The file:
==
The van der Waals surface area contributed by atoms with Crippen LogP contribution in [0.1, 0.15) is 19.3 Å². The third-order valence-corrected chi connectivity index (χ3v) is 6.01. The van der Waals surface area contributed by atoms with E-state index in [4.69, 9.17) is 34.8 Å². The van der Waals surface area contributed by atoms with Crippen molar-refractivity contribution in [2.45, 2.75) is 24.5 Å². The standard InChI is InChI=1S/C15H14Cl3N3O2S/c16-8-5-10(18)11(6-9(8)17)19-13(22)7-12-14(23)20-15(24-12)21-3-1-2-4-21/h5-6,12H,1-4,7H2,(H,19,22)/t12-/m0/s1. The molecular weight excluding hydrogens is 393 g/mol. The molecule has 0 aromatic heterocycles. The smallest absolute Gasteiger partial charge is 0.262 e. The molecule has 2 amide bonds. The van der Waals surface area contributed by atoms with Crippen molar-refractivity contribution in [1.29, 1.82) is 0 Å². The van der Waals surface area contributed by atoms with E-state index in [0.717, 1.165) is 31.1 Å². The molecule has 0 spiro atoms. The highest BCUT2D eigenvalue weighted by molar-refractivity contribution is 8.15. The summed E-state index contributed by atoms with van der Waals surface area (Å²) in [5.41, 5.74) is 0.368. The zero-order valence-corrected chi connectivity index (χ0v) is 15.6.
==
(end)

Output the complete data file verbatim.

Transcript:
The van der Waals surface area contributed by atoms with Crippen LogP contribution in [0.1, 0.15) is 19.3 Å². The third-order valence-corrected chi connectivity index (χ3v) is 6.01. The van der Waals surface area contributed by atoms with E-state index in [4.69, 9.17) is 34.8 Å². The van der Waals surface area contributed by atoms with Crippen molar-refractivity contribution in [2.45, 2.75) is 24.5 Å². The standard InChI is InChI=1S/C15H14Cl3N3O2S/c16-8-5-10(18)11(6-9(8)17)19-13(22)7-12-14(23)20-15(24-12)21-3-1-2-4-21/h5-6,12H,1-4,7H2,(H,19,22)/t12-/m0/s1. The molecular weight excluding hydrogens is 393 g/mol. The molecule has 0 aromatic heterocycles. The smallest absolute Gasteiger partial charge is 0.262 e. The molecule has 2 amide bonds. The van der Waals surface area contributed by atoms with Crippen molar-refractivity contribution in [1.29, 1.82) is 0 Å². The van der Waals surface area contributed by atoms with E-state index in [0.717, 1.165) is 31.1 Å². The molecule has 0 spiro atoms. The highest BCUT2D eigenvalue weighted by molar-refractivity contribution is 8.15. The summed E-state index contributed by atoms with van der Waals surface area (Å²) in [5.41, 5.74) is 0.368. The zero-order valence-corrected chi connectivity index (χ0v) is 15.6.